Glasswells Trifle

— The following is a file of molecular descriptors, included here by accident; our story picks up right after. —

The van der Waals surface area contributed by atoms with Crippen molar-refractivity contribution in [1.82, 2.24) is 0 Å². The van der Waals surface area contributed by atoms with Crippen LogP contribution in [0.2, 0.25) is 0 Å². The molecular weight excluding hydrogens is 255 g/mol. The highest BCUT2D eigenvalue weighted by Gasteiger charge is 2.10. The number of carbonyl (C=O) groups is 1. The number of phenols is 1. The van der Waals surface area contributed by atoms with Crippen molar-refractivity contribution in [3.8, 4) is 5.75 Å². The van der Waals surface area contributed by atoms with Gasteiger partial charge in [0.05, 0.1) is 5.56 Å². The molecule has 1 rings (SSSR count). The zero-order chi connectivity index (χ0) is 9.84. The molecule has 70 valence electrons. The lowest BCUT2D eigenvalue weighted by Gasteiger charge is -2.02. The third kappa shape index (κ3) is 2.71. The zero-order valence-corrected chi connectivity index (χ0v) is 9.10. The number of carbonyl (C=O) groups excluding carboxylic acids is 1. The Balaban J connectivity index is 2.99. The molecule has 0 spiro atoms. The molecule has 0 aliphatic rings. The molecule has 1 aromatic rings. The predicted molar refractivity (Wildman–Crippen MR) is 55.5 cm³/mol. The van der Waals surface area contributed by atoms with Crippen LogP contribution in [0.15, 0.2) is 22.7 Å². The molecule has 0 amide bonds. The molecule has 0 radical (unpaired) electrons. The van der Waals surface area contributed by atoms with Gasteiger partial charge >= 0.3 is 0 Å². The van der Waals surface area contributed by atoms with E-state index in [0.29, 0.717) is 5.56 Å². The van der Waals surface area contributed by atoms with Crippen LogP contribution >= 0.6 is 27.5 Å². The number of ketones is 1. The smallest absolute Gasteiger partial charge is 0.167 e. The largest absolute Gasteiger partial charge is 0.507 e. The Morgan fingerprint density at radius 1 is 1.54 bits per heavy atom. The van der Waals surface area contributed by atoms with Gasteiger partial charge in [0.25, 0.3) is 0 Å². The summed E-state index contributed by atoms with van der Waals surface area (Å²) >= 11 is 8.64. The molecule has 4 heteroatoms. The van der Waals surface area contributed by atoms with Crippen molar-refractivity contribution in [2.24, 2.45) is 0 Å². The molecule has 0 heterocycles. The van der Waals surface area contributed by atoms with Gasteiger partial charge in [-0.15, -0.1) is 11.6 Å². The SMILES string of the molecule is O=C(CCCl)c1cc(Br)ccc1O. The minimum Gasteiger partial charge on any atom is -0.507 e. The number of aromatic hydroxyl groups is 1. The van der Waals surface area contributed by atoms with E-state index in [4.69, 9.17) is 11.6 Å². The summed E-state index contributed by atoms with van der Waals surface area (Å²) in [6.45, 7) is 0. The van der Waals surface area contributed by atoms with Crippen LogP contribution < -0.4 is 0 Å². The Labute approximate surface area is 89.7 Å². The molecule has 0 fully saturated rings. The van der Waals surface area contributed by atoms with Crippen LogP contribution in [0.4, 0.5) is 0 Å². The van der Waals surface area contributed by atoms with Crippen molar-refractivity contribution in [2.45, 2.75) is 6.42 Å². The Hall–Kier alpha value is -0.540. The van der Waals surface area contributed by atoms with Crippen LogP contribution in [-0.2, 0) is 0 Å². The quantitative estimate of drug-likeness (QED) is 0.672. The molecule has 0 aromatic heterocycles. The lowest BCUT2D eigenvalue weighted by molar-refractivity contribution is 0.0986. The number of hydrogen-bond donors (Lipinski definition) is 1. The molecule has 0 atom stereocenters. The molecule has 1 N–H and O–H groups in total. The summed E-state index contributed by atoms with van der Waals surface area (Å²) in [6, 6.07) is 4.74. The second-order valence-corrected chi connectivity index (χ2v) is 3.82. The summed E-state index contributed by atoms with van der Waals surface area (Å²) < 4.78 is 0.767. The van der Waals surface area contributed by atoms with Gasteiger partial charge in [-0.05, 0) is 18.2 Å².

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Psychopathic: One Murder after Another In Susan Glaspell’s Trifles, Mrs. Wright has been arrested for the murder of her husband. The author describes her as a hard working house wife. She would spend hours in the hot summer making fruit preserves. Minnie Foster uses to be lively and social before she married John Wright. She would sing in a choir like a beautiful bird. From this perspective, readers will surely believe she is innocent. There is no way a sweet lady like her could have committed such a hideous crime, or could she? Although she had a normal personality, Mrs. Wright possesses a dark side. The killing of her husband is not an act of revenge for the death of her bird, but surely an act of a psychopath. According to Cleckley, psychopaths normally show anxiety and do not feel guilt once they have committed a crime. Cleckley states, “The crimes of psychopaths are usually stone-cold, remorseless killings for no apparent reason. They cold-bloodedly take what they want and do as they please without the slightest sense of guilt or regret” (Cleckley). Psychopaths lack the ability to feel remorse and empathy. They feed themselves with the suffering of their victims. Sometimes, they collect certain things from their victims and keep them as trophies. In addition, psychopaths are calculated predators. Once they have picked a victim, they will take days or even weeks to plan out the attack. Robert Hare once claims, “Psychopaths must have stimulation and are prone to boredom” (Hare). Psychopaths need to have a social life; they need be able to communicate with others. If they do not have this access, they tend to, as many sociologists believe, “burst” and resort to violence just like Mrs. Wright. Mrs. Wright exemplifies a psychopath because she exhibits many of its characteristics. Most readers, if not all, believe that Mrs. Wright kills her husband. Some consider it an act of revenge; however, it is not. The killing is an act of a psychopath. In the beginning of the story, Hale describes Mrs. Wright as anxious “and was kind of-pleating (her apron)” (1325). When people are nervous, they usually grab on to something that they have been accustomed to for many years. In Mrs. Wright’s case, it is her apron. As stated earlier, psychopaths usually show anxiety after killing their victim and Mrs. Wright displays it as she sits on her chair.

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